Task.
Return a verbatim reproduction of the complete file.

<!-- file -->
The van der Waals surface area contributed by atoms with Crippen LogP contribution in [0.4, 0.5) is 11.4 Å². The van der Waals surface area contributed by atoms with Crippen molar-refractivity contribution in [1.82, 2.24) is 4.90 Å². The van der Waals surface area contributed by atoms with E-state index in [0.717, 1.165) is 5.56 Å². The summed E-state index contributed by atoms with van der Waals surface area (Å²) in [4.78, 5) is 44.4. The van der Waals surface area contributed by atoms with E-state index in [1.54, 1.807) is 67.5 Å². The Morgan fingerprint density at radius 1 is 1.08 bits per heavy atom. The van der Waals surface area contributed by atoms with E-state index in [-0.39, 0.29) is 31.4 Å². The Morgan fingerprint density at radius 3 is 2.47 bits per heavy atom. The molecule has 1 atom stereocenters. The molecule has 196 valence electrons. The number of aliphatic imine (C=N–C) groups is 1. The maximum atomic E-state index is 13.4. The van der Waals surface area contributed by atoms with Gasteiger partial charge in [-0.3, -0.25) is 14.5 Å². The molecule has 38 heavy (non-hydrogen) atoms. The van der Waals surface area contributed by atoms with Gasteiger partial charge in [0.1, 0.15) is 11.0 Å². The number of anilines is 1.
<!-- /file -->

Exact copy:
The van der Waals surface area contributed by atoms with Crippen LogP contribution in [0.4, 0.5) is 11.4 Å². The van der Waals surface area contributed by atoms with Crippen molar-refractivity contribution in [1.82, 2.24) is 4.90 Å². The van der Waals surface area contributed by atoms with E-state index in [0.717, 1.165) is 5.56 Å². The summed E-state index contributed by atoms with van der Waals surface area (Å²) in [4.78, 5) is 44.4. The van der Waals surface area contributed by atoms with E-state index in [1.54, 1.807) is 67.5 Å². The Morgan fingerprint density at radius 1 is 1.08 bits per heavy atom. The van der Waals surface area contributed by atoms with E-state index in [-0.39, 0.29) is 31.4 Å². The Morgan fingerprint density at radius 3 is 2.47 bits per heavy atom. The molecule has 1 atom stereocenters. The molecule has 196 valence electrons. The number of aliphatic imine (C=N–C) groups is 1. The maximum atomic E-state index is 13.4. The van der Waals surface area contributed by atoms with Gasteiger partial charge in [-0.3, -0.25) is 14.5 Å². The molecule has 38 heavy (non-hydrogen) atoms. The van der Waals surface area contributed by atoms with Gasteiger partial charge in [0.1, 0.15) is 11.0 Å². The number of anilines is 1.